Psychological factors such as thinking, feeling, sensation, and intuition directly correlate with our customers’ online advertising experience. Making customers feel like wanting to do something requires us to offer a completely enthralling experience, not one that has negative connotations for our customers. Today, we often see advertisements that clamor for our attention, begging us to view them. Customers’ past experiences with the Web set their expectations for online advertising today. How can we shift this prevalent advertising paradigm to one that instead has psychological appeal?
In this article, I’ll discuss the cognitive elements at the intersection of advertising and human behavior. By taking an approach to advertising that looks at the impact psychological factors have on customer behavior, I’ve learned that customers respond directly to online advertisements, as we can see from their emotions, behavior, and interactions on the Web. Read More
For most people, sound is an essential part of everyday living. Sound can deliver entertainment—like our favorite music or the play-by-play call of our hometown baseball—and vital information—like the traffic and news reports on the radio as we drive to work.
Audio signals also help us interact with our environment. Some of these signals are designed: We wake to the buzz of the alarm clock, answer the ringing telephone, and race to the kitchen when the shrill beep of the smoke alarm warns us that dinner is burning on the stove. Other audio signals are not deliberately designed, but help us nonetheless. For instance, we may know the proper sound of the central air conditioning starting, the gentle hum of the PC fan, or the noise of the refrigerator. So, when these systems go awry, we notice it immediately—something doesn’t sound right. Likewise, an excellent mechanic might be able to tell what is wrong with a car engine just by listening to it run.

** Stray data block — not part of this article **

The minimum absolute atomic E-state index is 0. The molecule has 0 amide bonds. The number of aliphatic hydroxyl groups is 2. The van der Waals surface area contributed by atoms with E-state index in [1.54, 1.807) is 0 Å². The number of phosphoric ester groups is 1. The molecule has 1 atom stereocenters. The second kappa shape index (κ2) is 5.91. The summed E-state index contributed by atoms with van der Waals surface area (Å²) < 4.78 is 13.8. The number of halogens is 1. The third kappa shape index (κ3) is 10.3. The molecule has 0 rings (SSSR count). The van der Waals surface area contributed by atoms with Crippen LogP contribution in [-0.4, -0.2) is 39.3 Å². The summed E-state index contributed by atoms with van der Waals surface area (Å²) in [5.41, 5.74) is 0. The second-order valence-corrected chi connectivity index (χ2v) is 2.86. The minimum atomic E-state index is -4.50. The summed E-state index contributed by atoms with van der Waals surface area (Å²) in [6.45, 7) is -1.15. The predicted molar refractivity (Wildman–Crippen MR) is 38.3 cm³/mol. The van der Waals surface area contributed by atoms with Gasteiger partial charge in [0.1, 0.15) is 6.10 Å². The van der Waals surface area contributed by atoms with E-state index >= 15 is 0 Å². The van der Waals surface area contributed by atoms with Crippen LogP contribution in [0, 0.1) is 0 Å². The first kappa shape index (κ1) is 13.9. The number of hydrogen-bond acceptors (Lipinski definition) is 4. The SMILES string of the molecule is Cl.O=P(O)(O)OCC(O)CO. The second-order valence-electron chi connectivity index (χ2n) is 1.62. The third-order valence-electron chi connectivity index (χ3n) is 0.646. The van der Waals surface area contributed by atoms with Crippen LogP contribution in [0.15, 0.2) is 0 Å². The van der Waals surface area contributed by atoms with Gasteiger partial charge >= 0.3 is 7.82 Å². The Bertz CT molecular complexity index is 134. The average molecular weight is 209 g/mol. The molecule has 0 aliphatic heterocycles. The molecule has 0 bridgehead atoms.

Since people are accustomed to such a rich universe of offline sound, it’s notable that our digital user experiences—while far from silent—do not leverage audio information to the same extent that they do visual information. When designers and developers create user experiences—be they for Web applications, desktop applications, or digital devices—audio is often a missing ingredient. Read More
“Prediction is very difficult, especially if it’s about the future.”—Nils Bohr
In my last column, I looked at how we could make the Iron Man suit a reality, using existing technologies. Some of the Twitter feedback and comments on that column talked about using brainwaves to control the suit, so I thought it would be interesting to see what is being done in that area.
Prediction, as Nils Bohr noted, can be a dangerous activity, but also fun: looking at trends in technology can help us to manage and prepare for uncertainty—or at least give us the illusion of doing so. Historically, in user experience, predictions of the future have been tied up with inventing it. Doug Engelbart’s “Mother of All Demos,” shown in Figure 1, being the most notable example. If you’ve not already seen this video, I strongly recommend a viewing. In 1968, Engelbart demonstrated videoconferencing, hypertext; a collaborative, real-time editor; and other technologies that we would not fully realize for decades to come. Read More